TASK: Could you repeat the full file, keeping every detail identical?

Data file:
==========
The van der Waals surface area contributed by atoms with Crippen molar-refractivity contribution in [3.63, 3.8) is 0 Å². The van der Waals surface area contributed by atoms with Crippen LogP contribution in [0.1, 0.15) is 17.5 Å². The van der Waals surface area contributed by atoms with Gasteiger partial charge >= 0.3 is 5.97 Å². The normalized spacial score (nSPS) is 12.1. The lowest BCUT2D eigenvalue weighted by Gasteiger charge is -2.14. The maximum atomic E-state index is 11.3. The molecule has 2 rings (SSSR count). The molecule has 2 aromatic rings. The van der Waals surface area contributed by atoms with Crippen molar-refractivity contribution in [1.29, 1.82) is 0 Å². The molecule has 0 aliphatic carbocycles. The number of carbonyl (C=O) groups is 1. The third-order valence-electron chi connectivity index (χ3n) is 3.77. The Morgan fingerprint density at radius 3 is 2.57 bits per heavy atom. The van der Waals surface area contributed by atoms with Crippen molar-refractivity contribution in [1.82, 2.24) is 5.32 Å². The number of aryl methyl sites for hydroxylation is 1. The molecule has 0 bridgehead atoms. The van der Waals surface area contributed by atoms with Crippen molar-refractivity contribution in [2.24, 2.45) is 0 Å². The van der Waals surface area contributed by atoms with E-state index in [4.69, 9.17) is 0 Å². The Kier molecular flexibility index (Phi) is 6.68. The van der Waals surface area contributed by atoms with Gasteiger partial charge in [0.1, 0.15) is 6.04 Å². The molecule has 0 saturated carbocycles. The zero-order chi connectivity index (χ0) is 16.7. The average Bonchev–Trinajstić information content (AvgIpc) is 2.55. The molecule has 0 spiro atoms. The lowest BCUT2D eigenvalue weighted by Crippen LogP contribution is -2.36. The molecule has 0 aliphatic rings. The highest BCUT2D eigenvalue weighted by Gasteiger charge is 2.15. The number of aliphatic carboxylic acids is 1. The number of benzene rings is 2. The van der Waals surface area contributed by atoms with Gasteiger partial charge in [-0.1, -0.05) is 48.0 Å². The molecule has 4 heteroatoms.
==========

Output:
The van der Waals surface area contributed by atoms with Crippen molar-refractivity contribution in [3.63, 3.8) is 0 Å². The van der Waals surface area contributed by atoms with Crippen LogP contribution in [0.1, 0.15) is 17.5 Å². The van der Waals surface area contributed by atoms with Gasteiger partial charge >= 0.3 is 5.97 Å². The normalized spacial score (nSPS) is 12.1. The lowest BCUT2D eigenvalue weighted by Gasteiger charge is -2.14. The maximum atomic E-state index is 11.3. The molecule has 2 rings (SSSR count). The molecule has 2 aromatic rings. The van der Waals surface area contributed by atoms with Crippen molar-refractivity contribution in [1.29, 1.82) is 0 Å². The molecule has 0 aliphatic carbocycles. The number of carbonyl (C=O) groups is 1. The third-order valence-electron chi connectivity index (χ3n) is 3.77. The Morgan fingerprint density at radius 3 is 2.57 bits per heavy atom. The van der Waals surface area contributed by atoms with Crippen molar-refractivity contribution in [1.82, 2.24) is 5.32 Å². The number of aryl methyl sites for hydroxylation is 1. The molecule has 0 bridgehead atoms. The van der Waals surface area contributed by atoms with Crippen molar-refractivity contribution in [2.24, 2.45) is 0 Å². The van der Waals surface area contributed by atoms with E-state index in [4.69, 9.17) is 0 Å². The Kier molecular flexibility index (Phi) is 6.68. The van der Waals surface area contributed by atoms with Gasteiger partial charge in [0.1, 0.15) is 6.04 Å². The molecule has 0 saturated carbocycles. The zero-order chi connectivity index (χ0) is 16.7. The average Bonchev–Trinajstić information content (AvgIpc) is 2.55. The molecule has 0 spiro atoms. The lowest BCUT2D eigenvalue weighted by Crippen LogP contribution is -2.36. The molecule has 0 aliphatic rings. The highest BCUT2D eigenvalue weighted by Gasteiger charge is 2.15. The number of aliphatic carboxylic acids is 1. The number of benzene rings is 2. The van der Waals surface area contributed by atoms with Gasteiger partial charge in [-0.1, -0.05) is 48.0 Å². The molecule has 4 heteroatoms.